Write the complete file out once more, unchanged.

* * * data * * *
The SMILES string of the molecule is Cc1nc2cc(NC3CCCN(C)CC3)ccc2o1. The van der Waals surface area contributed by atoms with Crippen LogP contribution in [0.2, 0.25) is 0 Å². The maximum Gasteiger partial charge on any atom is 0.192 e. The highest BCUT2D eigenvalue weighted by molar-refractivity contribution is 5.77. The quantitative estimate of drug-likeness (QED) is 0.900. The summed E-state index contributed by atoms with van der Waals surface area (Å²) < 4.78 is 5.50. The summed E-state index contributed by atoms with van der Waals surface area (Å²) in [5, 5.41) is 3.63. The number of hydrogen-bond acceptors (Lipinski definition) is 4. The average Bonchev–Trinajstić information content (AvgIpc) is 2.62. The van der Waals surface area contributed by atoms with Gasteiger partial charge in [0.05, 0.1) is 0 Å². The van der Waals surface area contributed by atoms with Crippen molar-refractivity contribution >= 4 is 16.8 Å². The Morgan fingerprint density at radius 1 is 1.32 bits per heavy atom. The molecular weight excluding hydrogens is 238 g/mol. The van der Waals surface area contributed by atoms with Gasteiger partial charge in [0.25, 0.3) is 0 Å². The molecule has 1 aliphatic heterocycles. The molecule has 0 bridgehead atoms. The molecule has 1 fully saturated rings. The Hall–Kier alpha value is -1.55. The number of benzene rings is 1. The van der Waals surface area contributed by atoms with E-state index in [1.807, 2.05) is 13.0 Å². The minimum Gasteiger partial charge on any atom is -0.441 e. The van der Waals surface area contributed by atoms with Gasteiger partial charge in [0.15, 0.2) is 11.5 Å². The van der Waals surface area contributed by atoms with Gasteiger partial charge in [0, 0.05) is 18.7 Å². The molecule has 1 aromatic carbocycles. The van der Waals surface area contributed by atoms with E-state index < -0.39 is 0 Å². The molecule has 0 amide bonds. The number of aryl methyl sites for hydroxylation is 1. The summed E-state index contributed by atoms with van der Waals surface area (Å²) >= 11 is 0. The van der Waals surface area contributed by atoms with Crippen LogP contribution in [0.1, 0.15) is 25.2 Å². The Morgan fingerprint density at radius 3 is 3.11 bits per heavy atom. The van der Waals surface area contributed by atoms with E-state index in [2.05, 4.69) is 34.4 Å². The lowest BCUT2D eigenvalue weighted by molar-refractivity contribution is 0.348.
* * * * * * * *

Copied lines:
The SMILES string of the molecule is Cc1nc2cc(NC3CCCN(C)CC3)ccc2o1. The van der Waals surface area contributed by atoms with Crippen LogP contribution in [0.2, 0.25) is 0 Å². The maximum Gasteiger partial charge on any atom is 0.192 e. The highest BCUT2D eigenvalue weighted by molar-refractivity contribution is 5.77. The quantitative estimate of drug-likeness (QED) is 0.900. The summed E-state index contributed by atoms with van der Waals surface area (Å²) < 4.78 is 5.50. The summed E-state index contributed by atoms with van der Waals surface area (Å²) in [5, 5.41) is 3.63. The number of hydrogen-bond acceptors (Lipinski definition) is 4. The average Bonchev–Trinajstić information content (AvgIpc) is 2.62. The van der Waals surface area contributed by atoms with Gasteiger partial charge in [0.05, 0.1) is 0 Å². The van der Waals surface area contributed by atoms with Crippen molar-refractivity contribution >= 4 is 16.8 Å². The Morgan fingerprint density at radius 1 is 1.32 bits per heavy atom. The molecular weight excluding hydrogens is 238 g/mol. The van der Waals surface area contributed by atoms with Gasteiger partial charge in [0.25, 0.3) is 0 Å². The molecule has 1 aliphatic heterocycles. The molecule has 0 bridgehead atoms. The molecule has 1 fully saturated rings. The Hall–Kier alpha value is -1.55. The number of benzene rings is 1. The van der Waals surface area contributed by atoms with E-state index in [1.807, 2.05) is 13.0 Å². The minimum Gasteiger partial charge on any atom is -0.441 e. The van der Waals surface area contributed by atoms with Gasteiger partial charge in [0.15, 0.2) is 11.5 Å². The van der Waals surface area contributed by atoms with Gasteiger partial charge in [0, 0.05) is 18.7 Å². The molecule has 1 aromatic carbocycles. The van der Waals surface area contributed by atoms with E-state index < -0.39 is 0 Å². The molecule has 0 amide bonds. The number of aryl methyl sites for hydroxylation is 1. The summed E-state index contributed by atoms with van der Waals surface area (Å²) >= 11 is 0. The van der Waals surface area contributed by atoms with Crippen LogP contribution in [0.1, 0.15) is 25.2 Å². The Morgan fingerprint density at radius 3 is 3.11 bits per heavy atom. The van der Waals surface area contributed by atoms with E-state index in [2.05, 4.69) is 34.4 Å². The lowest BCUT2D eigenvalue weighted by molar-refractivity contribution is 0.348.